Location: 10 miles ENE of La Porte, CA

Drive: From the west, take La Porte Road, which may be reached by a variety of roads (please consult a good road map), to the historic town of La Porte, CA. Continue east on the main, paved road, and in about a mile from La Porte, turn right at the excellent, paved highway, leaving the other paved road to "Little Grass Valley." This, the Quincy-La Porte Road, road leads to Quincy.
This road from Quincy may be taken if you are coming from the east. Also, with a good high clearance vehicle, one could drive to the Route A start from Johnsville near Plumas-Eureka State Park.
In 4.7 miles from the turnoff junction to Quincy with this stop sign, a signed side road, "Gibsonville Delahunty Lake 2" and "NF 900" turns right. Take this road which quickly turns to dirt. Follow the arrow to Pilot Lake Camp. Ignore the spur roads, mostly with gates. In about a mile, ignore the side road leading right to "Pilot Lake Camp," and ignore the various further spur roads. Past a primitive campsite to the right, the road gets rougher. Come to a relatively major junction after about 4 miles from the paved highway, with a sign "NF 900," and a cabin signed "Sawmill Ridge." Take the road straight ahead, or right. After another 0.5 mile or so, Mt. Fillmore will be visible on your right. The road gets narrower and steeper. There is a steep, rocky section which may defeat many vehicles. Finally, after some 5 miles from the paved highway, come to an unsigned pass with a jeep road to the right. Park off the road near the saddle, by a wide spot, or where possible.
From the east, this parking point can be reached, with high clearance or 4WD vehicles, of course, from Johnsville near Plumas-Eureka State Park. Purportedly, a good two-wheel drive vehicle can get fairly close to this point this way.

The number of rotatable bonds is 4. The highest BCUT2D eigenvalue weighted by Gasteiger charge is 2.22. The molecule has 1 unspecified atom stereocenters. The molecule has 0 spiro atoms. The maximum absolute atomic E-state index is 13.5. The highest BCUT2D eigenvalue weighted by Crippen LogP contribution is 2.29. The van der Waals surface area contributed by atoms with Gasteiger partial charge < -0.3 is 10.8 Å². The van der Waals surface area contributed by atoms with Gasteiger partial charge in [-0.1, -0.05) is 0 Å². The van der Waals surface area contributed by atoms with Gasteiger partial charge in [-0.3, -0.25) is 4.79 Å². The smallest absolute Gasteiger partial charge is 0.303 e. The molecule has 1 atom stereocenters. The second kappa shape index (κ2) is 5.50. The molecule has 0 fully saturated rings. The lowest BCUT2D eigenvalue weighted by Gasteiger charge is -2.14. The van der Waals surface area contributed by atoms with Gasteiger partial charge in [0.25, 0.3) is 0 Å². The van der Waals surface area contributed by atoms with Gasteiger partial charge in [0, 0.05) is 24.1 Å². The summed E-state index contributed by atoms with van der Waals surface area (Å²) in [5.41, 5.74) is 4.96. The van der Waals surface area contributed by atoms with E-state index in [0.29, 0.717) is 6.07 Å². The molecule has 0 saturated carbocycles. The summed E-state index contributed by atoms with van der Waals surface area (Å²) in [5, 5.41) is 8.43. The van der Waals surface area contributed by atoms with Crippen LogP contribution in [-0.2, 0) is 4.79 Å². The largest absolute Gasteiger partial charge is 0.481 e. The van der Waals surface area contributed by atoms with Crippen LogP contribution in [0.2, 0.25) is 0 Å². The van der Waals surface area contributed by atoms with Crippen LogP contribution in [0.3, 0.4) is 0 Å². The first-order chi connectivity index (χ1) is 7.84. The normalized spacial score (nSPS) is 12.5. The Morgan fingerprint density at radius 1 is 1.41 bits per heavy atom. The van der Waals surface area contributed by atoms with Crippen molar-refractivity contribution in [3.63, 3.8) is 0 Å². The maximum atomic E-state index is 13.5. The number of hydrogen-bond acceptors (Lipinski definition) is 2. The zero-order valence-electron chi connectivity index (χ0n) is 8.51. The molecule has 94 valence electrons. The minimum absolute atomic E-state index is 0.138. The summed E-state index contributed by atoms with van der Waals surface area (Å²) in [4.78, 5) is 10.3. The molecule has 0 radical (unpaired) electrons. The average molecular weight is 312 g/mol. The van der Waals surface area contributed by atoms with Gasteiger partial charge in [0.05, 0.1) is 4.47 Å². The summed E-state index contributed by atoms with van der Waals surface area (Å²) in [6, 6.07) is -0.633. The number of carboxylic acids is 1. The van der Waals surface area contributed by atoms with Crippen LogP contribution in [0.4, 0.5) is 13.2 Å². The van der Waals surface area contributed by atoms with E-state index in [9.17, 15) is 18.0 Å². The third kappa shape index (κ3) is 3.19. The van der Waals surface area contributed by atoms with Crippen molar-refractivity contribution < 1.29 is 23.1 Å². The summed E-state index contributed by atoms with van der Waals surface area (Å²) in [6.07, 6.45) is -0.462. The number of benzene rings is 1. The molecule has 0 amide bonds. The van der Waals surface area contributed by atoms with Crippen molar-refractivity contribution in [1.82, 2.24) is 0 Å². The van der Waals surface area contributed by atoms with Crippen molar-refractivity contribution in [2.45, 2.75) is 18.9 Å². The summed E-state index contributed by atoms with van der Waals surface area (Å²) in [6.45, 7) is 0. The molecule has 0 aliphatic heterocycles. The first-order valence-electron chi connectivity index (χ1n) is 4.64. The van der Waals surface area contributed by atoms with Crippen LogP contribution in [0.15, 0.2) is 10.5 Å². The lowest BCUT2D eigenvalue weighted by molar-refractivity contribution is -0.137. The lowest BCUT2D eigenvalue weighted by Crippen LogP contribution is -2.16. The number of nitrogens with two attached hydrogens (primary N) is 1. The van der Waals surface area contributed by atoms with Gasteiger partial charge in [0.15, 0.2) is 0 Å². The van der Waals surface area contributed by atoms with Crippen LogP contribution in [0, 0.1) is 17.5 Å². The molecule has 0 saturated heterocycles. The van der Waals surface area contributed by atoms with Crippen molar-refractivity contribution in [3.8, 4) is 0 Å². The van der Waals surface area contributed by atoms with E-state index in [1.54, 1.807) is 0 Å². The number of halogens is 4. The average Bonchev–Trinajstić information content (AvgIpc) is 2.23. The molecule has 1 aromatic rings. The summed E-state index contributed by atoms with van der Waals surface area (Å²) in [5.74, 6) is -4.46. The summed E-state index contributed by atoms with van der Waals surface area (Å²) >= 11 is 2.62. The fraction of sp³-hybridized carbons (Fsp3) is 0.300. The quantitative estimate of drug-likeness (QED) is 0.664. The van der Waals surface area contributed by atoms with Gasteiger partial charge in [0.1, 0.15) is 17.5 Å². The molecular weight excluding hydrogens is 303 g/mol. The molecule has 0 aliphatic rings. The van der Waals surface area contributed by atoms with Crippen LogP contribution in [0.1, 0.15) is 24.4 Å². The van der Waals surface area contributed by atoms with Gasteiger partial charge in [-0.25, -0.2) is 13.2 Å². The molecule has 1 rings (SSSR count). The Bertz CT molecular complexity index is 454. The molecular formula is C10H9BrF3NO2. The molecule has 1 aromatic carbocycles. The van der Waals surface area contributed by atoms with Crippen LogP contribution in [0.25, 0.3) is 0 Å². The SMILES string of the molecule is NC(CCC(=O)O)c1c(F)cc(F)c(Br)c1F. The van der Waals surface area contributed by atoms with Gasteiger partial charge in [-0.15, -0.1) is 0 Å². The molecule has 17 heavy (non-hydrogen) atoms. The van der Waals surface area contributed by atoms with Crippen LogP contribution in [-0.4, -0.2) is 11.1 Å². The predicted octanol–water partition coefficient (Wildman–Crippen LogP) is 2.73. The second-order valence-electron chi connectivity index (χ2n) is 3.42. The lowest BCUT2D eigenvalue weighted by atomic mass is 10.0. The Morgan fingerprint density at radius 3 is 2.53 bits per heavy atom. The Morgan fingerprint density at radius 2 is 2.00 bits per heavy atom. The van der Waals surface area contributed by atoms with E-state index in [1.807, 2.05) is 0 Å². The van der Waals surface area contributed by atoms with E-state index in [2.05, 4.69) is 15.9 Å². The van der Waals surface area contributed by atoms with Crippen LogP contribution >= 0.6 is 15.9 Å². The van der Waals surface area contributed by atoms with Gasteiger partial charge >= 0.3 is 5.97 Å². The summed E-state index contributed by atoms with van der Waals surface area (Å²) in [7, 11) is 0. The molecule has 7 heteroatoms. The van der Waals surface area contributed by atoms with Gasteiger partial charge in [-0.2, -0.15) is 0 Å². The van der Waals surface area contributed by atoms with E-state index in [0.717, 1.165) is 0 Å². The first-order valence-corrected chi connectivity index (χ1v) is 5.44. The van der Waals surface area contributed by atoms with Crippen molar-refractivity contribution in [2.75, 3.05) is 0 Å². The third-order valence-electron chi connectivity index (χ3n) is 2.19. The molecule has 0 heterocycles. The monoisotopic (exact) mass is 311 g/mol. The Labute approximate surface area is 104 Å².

Climb: Follow the jeep road right and up about 0.2 mile, then go right at another prominent, spur, jeep road. Go left (up) at a second fork in 0.4 mile. After 0.6 mile from the start, come to a slight saddle with a small, 5 foot high bump to your right. Head left (south) here cross-country toward the peak, looking for faint use trails. In about 0.4 mile, come to some short, volcanic mud flow cliffs. These may be circumvented on the far right, or climbed directly. One good way goes around to the left a short distance. A 20 foot, class 2-3 gully leading to a tree with a S-shaped trunk at the top leads to a more distinct use trail. Follow this overgrown and faint use trail up the north ridge to the top.

WINTER SKI ASCENT: As the road past La Porte is not plowed, one would have to ski 10.5 miles one way to get to the Route A trailhead from the west, or about as far from the east. The area is heavily wooded, so a big campfire could be enjoyed with an overnight tour. This route may have to be shared with snowmobiles.

TRIP STATS: Route A, 1,160 feet gain, 1.5 miles one way; winter ski ascent, about 3,000 feet extra gain, 10.5 miles extra one way from the west.

Notes: La Porte was the site of the first skiing competition in California during the gold rush days. The town has some historic structures that may be toured in conjunction with this drive/climb. The Union Hotel, the largest building, is generally open for meals and is highly recommended. This trip is very beautiful in the fall, as the La Porte Road is lined with dogwood, maple, and other colorful trees. A large area north and east of Mt. Fillmore was once proposed by a group of the Sierra Club as "Blue Nose Wilderness." Mt. Etna (7,163'), the sharp peak across the road from Fillmore, is also worth climbing. One works along the brush up the left (north) side of the summit mass. Most peak climbers will take about a half-hour for the climb. Blue Nose Mountain, the high peak to the northnortheast, is also a good peak climb in conjunction with Mt. Fillmore.

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